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Issue #399: The case for focus

Issue #399: The case for focus

Jan 16, 2019
Marty's Ƀent

Issue #399: The case for focus

This tweet from Michael Goldstein flew down my Tweetdeck yesterday and it resonated with me so I figured I'd share it with you freaks. The distinction between being studious and being curious is not something that I think about very often, but, upon reflection, is probably something that deserves some more mental bandwidth.

Being hyper-cognizant and particular about how one spends their time and focus allows an individual to establish deep knowledge and understanding of a subject. Ideally, individuals are drawn to things that interest them and study them intently, eventually sharing their specialized knowledge or craft with the world in an effort to contribute to society. Being curious and attempting to become a full-stack human loaded with exposure to a range of topics may seem advantageous, but may lead to some dead ends. I know from experience.

My early 20s was a period in which I bounced from finance to UX design to software sales in an effort to learn as much as possible the full stack of the tech and finance sectors so I could become a Product Manager. When I started interviewing for PM positions, I quickly began to realize that I was unqualified for the position because I had never built anything. Despite my wide-ranging understanding of different parts of the stack, I had never sat down, focused and built something from scratch. This realization was part of the catalyst of the inception of this rag you're currently reading. The act of focusing on this newsletter and intently studying Bitcoin has helped me become a better person (I think) and improved my quality of life.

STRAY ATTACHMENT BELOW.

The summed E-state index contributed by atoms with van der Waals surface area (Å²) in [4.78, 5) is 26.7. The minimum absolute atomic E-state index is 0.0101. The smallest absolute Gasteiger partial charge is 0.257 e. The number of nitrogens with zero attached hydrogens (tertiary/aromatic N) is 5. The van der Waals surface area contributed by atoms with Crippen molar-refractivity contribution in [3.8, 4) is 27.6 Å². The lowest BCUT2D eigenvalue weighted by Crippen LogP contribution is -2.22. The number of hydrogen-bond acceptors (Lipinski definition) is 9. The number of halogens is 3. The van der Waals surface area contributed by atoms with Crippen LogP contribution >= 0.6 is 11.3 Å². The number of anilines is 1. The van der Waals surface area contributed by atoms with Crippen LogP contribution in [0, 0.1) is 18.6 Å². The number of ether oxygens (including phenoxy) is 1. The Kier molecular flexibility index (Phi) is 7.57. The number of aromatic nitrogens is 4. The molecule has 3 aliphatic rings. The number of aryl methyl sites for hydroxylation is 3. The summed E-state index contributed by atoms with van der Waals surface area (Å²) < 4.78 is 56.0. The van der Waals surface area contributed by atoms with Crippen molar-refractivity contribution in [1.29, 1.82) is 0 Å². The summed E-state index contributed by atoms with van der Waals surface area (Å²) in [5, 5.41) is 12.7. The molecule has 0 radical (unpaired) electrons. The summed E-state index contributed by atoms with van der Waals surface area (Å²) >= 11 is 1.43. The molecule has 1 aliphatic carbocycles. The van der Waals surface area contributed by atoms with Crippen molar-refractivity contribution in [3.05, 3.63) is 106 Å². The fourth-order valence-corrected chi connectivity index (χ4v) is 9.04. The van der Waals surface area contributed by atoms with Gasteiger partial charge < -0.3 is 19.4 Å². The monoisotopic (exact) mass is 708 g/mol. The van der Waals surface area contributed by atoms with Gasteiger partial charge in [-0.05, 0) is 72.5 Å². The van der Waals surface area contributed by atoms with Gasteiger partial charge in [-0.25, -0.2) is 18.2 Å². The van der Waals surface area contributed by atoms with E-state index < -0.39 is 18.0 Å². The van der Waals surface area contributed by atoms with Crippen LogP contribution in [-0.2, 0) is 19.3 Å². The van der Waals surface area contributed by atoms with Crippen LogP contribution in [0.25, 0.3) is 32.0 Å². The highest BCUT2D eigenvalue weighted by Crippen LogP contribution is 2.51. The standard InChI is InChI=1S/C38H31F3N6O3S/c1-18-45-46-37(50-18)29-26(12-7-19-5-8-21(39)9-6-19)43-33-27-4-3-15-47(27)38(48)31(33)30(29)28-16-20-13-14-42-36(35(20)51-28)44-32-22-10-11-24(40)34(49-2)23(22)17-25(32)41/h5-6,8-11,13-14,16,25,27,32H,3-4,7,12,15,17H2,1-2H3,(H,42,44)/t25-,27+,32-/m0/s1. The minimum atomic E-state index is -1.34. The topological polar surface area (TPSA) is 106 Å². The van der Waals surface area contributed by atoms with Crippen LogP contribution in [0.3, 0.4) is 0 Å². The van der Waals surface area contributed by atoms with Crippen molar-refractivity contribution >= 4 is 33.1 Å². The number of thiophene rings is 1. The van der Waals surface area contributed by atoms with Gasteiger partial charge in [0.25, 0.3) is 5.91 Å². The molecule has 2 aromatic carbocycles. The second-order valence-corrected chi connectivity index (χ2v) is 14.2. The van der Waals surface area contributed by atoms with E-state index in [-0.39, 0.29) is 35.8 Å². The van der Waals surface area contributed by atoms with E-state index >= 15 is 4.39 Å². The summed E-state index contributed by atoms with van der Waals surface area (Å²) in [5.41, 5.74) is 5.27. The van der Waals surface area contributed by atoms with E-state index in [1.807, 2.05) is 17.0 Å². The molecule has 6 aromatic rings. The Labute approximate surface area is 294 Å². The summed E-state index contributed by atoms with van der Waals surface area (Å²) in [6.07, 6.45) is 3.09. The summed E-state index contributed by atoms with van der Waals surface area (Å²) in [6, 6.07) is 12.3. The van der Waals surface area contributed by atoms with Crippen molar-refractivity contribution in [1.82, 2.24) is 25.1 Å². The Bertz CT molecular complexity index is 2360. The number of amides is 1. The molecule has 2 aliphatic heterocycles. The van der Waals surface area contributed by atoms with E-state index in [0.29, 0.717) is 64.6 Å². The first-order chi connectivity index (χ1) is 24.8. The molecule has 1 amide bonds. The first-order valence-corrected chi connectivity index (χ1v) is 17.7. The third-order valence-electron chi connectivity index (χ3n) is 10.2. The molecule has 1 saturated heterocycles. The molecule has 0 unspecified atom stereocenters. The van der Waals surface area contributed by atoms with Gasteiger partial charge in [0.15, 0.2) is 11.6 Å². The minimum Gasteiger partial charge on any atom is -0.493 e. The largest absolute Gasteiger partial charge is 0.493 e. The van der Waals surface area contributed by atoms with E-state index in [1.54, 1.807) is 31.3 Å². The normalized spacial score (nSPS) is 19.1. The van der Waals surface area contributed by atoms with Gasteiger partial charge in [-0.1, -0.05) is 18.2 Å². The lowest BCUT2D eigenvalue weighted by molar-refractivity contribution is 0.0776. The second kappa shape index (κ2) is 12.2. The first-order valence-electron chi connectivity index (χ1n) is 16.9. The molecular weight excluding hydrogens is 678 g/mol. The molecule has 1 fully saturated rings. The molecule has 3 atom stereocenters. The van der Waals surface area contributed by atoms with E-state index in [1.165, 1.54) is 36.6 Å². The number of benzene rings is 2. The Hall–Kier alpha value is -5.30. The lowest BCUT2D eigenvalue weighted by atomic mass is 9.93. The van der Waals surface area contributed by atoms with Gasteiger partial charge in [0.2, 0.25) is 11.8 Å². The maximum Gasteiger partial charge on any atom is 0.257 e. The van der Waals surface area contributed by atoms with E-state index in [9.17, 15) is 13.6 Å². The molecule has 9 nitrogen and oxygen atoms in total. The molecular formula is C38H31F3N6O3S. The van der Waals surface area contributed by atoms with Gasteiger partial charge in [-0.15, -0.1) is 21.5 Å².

I think this line of thinking can be extrapolated to other aspects of life. Deciding to focus on one sport instead of three in high school so you can become really good at one as opposed to okay at three is a good example. (Obviously, there are outliers.) I would also argue you can associate the studious mind with low time preference and the curious mind with high time preference tendencies. A favorite example of this is the Fyre Festival debacle that has been in the news again due to the documentary about it that recently dropped on Hulu. Billy McFarland, the mastermind behind the beautiful shit show that was the Fyre Festival, is an incredible example of an unfocused, curious person jumping from trend to trend without ever producing anything of substance. I posited this yesterday on Twitter and had this exchange:

Upon reflection, I have to admit I don't know if I completely agree with our boy Aaron, I do think there is at least some credence to the Saifedean-ian line of thinking that high* time preference banking policy leads to shittier quality in the world. At the very least, I think we can all agree that high time preference individual thinking and acting, as displayed by that chode Billy McFarland, contributes to shittier quality in the world. And I believe there is a good argument to be made that the culture of conspicuous consumptions encouraged by loose monetary policy is the biggest enabler of this high time preference societal mindset. Definitely a theory to keep exploring.

I know I just triggered some of you. sry not sry.

Final thought...

Ready for the beach already.


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